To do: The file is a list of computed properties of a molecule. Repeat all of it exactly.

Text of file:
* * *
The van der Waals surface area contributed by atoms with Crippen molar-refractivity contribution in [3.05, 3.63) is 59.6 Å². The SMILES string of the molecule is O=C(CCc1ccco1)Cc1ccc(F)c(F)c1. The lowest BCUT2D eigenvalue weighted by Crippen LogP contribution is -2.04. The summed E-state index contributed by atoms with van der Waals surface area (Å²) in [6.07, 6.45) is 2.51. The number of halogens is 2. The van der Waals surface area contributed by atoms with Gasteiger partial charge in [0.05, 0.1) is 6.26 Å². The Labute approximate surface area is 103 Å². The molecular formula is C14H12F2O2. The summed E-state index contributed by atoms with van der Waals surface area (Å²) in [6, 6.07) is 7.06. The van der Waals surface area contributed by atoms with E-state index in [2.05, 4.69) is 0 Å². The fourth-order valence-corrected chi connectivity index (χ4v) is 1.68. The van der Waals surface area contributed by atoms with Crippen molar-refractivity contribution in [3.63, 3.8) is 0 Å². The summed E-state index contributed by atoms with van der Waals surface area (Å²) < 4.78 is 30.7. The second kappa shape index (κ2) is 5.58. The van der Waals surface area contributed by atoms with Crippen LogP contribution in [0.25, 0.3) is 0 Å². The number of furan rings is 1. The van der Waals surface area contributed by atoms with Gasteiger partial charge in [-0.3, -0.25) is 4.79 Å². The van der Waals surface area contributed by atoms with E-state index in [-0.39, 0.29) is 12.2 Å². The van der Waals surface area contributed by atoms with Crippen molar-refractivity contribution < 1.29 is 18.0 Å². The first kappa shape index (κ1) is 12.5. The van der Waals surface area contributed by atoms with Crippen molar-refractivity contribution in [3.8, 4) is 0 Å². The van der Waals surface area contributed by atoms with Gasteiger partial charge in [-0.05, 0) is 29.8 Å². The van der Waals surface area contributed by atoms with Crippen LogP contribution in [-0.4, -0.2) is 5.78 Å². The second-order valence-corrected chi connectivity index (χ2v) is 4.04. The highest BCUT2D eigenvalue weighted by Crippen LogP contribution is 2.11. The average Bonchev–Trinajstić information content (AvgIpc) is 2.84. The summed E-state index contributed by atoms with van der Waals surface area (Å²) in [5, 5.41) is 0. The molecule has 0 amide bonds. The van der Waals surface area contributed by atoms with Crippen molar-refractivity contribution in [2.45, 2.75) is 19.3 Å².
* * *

The van der Waals surface area contributed by atoms with Crippen molar-refractivity contribution in [3.05, 3.63) is 59.6 Å². The SMILES string of the molecule is O=C(CCc1ccco1)Cc1ccc(F)c(F)c1. The lowest BCUT2D eigenvalue weighted by Crippen LogP contribution is -2.04. The summed E-state index contributed by atoms with van der Waals surface area (Å²) in [6.07, 6.45) is 2.51. The number of halogens is 2. The van der Waals surface area contributed by atoms with Gasteiger partial charge in [0.05, 0.1) is 6.26 Å². The Labute approximate surface area is 103 Å². The molecular formula is C14H12F2O2. The summed E-state index contributed by atoms with van der Waals surface area (Å²) in [6, 6.07) is 7.06. The van der Waals surface area contributed by atoms with E-state index in [2.05, 4.69) is 0 Å². The fourth-order valence-corrected chi connectivity index (χ4v) is 1.68. The van der Waals surface area contributed by atoms with Crippen molar-refractivity contribution in [3.63, 3.8) is 0 Å². The summed E-state index contributed by atoms with van der Waals surface area (Å²) < 4.78 is 30.7. The second kappa shape index (κ2) is 5.58. The van der Waals surface area contributed by atoms with Crippen LogP contribution in [0.25, 0.3) is 0 Å². The number of furan rings is 1. The van der Waals surface area contributed by atoms with Gasteiger partial charge in [-0.3, -0.25) is 4.79 Å². The van der Waals surface area contributed by atoms with E-state index in [-0.39, 0.29) is 12.2 Å². The van der Waals surface area contributed by atoms with Crippen molar-refractivity contribution < 1.29 is 18.0 Å². The first kappa shape index (κ1) is 12.5. The van der Waals surface area contributed by atoms with Crippen molar-refractivity contribution in [3.8, 4) is 0 Å². The van der Waals surface area contributed by atoms with Gasteiger partial charge in [-0.05, 0) is 29.8 Å². The van der Waals surface area contributed by atoms with Crippen LogP contribution in [-0.4, -0.2) is 5.78 Å². The second-order valence-corrected chi connectivity index (χ2v) is 4.04. The highest BCUT2D eigenvalue weighted by Crippen LogP contribution is 2.11. The average Bonchev–Trinajstić information content (AvgIpc) is 2.84. The summed E-state index contributed by atoms with van der Waals surface area (Å²) in [5, 5.41) is 0. The molecule has 0 amide bonds. The van der Waals surface area contributed by atoms with Crippen molar-refractivity contribution in [2.45, 2.75) is 19.3 Å².